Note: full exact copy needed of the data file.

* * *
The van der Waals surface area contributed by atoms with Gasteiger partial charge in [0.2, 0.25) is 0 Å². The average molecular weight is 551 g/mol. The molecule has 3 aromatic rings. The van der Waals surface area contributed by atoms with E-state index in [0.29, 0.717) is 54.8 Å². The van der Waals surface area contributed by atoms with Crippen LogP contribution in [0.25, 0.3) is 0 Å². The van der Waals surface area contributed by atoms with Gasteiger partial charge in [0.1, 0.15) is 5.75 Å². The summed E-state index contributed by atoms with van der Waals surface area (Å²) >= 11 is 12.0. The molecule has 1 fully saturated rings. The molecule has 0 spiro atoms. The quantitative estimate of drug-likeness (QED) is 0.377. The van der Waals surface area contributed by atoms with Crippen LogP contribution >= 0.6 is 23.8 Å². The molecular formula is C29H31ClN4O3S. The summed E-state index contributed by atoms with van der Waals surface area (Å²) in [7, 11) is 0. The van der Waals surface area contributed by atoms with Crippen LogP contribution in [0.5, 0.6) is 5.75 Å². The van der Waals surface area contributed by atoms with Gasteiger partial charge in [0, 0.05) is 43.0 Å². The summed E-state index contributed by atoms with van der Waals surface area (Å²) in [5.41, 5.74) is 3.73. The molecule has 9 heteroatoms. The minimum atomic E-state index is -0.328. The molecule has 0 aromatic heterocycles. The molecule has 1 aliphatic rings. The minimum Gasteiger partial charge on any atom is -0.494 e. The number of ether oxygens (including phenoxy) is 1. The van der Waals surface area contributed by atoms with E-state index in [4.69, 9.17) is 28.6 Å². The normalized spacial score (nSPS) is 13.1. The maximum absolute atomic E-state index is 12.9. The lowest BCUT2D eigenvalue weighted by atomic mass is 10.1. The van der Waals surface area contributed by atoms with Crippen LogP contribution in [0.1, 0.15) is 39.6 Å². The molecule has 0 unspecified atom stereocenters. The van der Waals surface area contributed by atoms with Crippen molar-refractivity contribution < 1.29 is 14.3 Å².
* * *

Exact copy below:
The van der Waals surface area contributed by atoms with Gasteiger partial charge in [0.2, 0.25) is 0 Å². The average molecular weight is 551 g/mol. The molecule has 3 aromatic rings. The van der Waals surface area contributed by atoms with E-state index in [0.29, 0.717) is 54.8 Å². The van der Waals surface area contributed by atoms with Crippen LogP contribution in [0.25, 0.3) is 0 Å². The van der Waals surface area contributed by atoms with Gasteiger partial charge in [0.1, 0.15) is 5.75 Å². The summed E-state index contributed by atoms with van der Waals surface area (Å²) >= 11 is 12.0. The molecule has 1 fully saturated rings. The molecule has 0 spiro atoms. The quantitative estimate of drug-likeness (QED) is 0.377. The van der Waals surface area contributed by atoms with Crippen LogP contribution >= 0.6 is 23.8 Å². The molecular formula is C29H31ClN4O3S. The summed E-state index contributed by atoms with van der Waals surface area (Å²) in [7, 11) is 0. The van der Waals surface area contributed by atoms with Crippen LogP contribution in [0.5, 0.6) is 5.75 Å². The van der Waals surface area contributed by atoms with Gasteiger partial charge in [0, 0.05) is 43.0 Å². The summed E-state index contributed by atoms with van der Waals surface area (Å²) in [5.41, 5.74) is 3.73. The molecule has 9 heteroatoms. The minimum atomic E-state index is -0.328. The molecule has 0 aromatic heterocycles. The molecule has 1 aliphatic rings. The minimum Gasteiger partial charge on any atom is -0.494 e. The number of ether oxygens (including phenoxy) is 1. The van der Waals surface area contributed by atoms with E-state index in [4.69, 9.17) is 28.6 Å². The normalized spacial score (nSPS) is 13.1. The maximum absolute atomic E-state index is 12.9. The lowest BCUT2D eigenvalue weighted by atomic mass is 10.1. The van der Waals surface area contributed by atoms with Crippen LogP contribution in [0.1, 0.15) is 39.6 Å². The molecule has 0 unspecified atom stereocenters. The van der Waals surface area contributed by atoms with Crippen molar-refractivity contribution < 1.29 is 14.3 Å².